An incident in the Fall of 2006 illustrates that our federal government is failing to stand up to (a) those who want to maintain high unskilled immigration levels and (b) those who want to increase temporary worker levels. At that time, our federal government released a list of 170 occupations in which supposed vacancies existed in Alberta and B.C. The list included the ludicrous claim that these provinces needed people for such occupations as real estate agents, cashiers, clerks, biologists, editors, athletes, and dozens more. Clearly, the list had been assembled in a sloppy way (probably by people outside the Citizenship and Immigration Department). The government was probably duped into accepting it. Much of it is an example of outright fraud. The questions our federal and provincial governments should be asking of “employers” who are looking for “workers” are these: (a) “What are the jobs you are talking about?” (b) “Where are the jobs located?” and (c) “How many 'workers' are really needed?” In addition, the governments have to look at the experience of other countries where people smugglers have used the so-called “labour shortage” issue to profit by bringing in people who would not otherwise be admitted.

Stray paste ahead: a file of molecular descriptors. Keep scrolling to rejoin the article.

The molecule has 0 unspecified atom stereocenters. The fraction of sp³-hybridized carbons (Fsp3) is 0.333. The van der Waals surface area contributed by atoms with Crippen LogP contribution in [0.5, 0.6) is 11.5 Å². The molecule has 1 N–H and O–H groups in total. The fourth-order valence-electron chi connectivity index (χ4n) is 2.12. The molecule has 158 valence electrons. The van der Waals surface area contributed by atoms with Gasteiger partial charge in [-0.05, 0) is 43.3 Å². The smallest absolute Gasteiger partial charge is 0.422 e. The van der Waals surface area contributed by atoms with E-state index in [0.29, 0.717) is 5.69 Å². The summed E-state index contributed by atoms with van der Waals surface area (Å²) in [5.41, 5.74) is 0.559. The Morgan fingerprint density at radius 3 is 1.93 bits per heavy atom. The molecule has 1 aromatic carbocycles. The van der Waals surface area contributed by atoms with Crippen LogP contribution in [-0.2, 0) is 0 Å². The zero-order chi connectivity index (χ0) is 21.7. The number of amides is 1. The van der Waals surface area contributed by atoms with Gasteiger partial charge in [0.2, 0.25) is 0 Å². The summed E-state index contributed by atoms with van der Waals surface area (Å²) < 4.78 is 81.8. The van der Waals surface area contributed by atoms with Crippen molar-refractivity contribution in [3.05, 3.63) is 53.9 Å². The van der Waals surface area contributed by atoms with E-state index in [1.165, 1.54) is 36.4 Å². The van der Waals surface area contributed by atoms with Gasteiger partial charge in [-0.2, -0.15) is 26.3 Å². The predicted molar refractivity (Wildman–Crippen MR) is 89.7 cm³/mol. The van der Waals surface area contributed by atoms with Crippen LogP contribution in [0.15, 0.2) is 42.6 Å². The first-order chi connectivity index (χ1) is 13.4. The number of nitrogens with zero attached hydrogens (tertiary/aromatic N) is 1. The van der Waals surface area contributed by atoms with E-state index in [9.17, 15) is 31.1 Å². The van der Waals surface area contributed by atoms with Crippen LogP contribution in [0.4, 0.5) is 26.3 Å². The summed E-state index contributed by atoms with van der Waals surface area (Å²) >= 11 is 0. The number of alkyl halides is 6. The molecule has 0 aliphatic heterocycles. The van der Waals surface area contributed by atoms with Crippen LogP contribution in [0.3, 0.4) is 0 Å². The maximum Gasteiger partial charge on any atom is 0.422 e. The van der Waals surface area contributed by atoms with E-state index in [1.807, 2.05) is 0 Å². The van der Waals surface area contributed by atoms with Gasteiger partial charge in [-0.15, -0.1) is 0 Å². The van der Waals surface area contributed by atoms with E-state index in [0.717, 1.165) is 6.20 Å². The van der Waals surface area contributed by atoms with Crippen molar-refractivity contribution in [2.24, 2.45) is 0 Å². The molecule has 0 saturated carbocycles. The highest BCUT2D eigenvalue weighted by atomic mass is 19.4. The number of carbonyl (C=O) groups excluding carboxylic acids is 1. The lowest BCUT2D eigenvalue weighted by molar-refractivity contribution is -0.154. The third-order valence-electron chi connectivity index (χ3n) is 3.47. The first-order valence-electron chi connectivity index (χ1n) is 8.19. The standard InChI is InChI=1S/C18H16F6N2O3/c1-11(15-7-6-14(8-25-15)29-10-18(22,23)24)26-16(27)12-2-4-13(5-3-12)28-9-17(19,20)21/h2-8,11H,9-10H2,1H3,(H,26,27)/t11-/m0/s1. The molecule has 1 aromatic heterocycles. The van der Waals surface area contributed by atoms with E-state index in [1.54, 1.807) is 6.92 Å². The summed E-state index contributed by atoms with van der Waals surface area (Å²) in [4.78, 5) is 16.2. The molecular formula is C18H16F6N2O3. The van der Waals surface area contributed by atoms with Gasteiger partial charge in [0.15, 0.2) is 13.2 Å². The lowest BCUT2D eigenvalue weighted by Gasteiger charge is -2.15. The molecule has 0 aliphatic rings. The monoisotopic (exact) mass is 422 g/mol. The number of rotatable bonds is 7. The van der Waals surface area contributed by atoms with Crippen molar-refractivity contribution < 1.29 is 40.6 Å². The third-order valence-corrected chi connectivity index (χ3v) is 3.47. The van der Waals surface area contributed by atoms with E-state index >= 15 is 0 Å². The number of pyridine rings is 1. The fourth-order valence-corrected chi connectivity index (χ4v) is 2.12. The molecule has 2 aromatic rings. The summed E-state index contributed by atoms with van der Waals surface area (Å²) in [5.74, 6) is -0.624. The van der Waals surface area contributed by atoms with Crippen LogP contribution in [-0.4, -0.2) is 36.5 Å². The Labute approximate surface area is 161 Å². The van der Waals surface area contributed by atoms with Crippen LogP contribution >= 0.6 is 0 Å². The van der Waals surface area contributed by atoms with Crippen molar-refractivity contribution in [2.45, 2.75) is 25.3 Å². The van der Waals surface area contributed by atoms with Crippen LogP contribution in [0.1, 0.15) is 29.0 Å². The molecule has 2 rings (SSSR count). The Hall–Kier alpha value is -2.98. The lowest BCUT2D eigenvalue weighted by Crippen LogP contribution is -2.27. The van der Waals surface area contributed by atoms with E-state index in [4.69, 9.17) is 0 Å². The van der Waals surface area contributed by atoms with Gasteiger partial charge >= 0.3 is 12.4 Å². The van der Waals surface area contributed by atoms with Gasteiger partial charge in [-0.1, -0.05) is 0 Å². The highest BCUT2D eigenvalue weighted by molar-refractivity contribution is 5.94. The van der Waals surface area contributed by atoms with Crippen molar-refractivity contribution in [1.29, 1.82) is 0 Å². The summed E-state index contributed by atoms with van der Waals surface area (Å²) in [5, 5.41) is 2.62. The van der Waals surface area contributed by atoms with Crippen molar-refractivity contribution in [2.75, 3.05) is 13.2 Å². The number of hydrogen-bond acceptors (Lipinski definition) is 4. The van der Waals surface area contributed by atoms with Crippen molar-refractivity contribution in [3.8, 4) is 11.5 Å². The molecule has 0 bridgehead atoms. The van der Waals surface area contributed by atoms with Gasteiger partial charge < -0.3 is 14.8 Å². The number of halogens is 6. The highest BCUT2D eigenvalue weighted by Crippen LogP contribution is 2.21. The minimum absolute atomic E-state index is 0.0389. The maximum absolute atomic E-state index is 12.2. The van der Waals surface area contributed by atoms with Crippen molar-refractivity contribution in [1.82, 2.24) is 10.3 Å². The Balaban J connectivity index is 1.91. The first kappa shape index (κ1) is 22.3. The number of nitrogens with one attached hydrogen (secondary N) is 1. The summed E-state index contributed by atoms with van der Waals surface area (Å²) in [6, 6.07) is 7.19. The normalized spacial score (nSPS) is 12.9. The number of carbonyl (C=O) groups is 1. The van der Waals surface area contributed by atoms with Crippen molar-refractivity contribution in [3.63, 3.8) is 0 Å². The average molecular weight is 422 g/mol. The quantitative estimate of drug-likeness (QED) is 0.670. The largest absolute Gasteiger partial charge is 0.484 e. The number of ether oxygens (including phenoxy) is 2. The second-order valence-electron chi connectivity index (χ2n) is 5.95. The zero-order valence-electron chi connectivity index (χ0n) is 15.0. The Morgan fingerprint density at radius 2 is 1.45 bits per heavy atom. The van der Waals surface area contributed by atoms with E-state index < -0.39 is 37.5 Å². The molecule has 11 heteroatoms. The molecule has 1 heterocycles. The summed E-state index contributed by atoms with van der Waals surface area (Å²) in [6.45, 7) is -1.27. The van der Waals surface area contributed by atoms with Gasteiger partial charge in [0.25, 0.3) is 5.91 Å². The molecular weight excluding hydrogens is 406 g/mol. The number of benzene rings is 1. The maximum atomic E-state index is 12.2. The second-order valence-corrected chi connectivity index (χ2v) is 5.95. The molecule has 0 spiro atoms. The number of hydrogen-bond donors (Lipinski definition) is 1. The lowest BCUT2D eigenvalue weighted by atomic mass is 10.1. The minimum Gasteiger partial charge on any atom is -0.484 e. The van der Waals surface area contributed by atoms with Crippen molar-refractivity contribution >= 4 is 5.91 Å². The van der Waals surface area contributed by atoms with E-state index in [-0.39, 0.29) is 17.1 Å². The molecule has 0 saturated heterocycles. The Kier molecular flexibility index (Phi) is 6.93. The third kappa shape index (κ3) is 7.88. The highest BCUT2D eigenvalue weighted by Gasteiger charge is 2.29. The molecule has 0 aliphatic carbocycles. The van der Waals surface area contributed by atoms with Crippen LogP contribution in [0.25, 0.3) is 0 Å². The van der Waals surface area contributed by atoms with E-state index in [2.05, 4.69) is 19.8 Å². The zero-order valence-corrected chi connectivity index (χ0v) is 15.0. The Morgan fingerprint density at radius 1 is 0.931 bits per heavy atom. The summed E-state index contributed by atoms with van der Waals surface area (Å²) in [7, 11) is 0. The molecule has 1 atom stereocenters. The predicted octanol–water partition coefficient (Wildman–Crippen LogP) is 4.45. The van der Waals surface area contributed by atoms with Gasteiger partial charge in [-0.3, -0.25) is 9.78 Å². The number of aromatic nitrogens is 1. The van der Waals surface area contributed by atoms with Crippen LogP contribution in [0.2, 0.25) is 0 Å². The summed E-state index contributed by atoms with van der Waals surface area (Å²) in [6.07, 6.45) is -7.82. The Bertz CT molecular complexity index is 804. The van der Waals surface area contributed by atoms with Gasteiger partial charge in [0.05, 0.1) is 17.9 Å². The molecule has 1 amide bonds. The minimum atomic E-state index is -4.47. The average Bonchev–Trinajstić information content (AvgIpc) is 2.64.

(4) “Immigration makes Canada diverse.” ANSWER: (a) Real diversity (biological diversity, the kind that biologists say is healthy) has virtually disappeared in Canada's major immigrant-receiving areas. These areas have been transformed into large human mono-cultures. (b) In addition, the kind of cultural “Diversity” that the multiculturalists trumpet has made some areas of Canada into mono-national areas, the cultural opposite of what these areas have been for most of their history. Recent immigrants from a few countries have become the majority in certain areas. To justify this cultural colonization, advocates of a “Diversity/We Are The World” policy like to proclaim that Canada was bland and in need of enrichment. This attitude implies a contempt for Canadian history and the people who were part of the history. Once again, we ask: “What country, which now sends immigrants here, would tolerate a few million Canadians showing up on its doorstep and declaring: “You are too bland. We've come to enrich you and make you more diverse.?”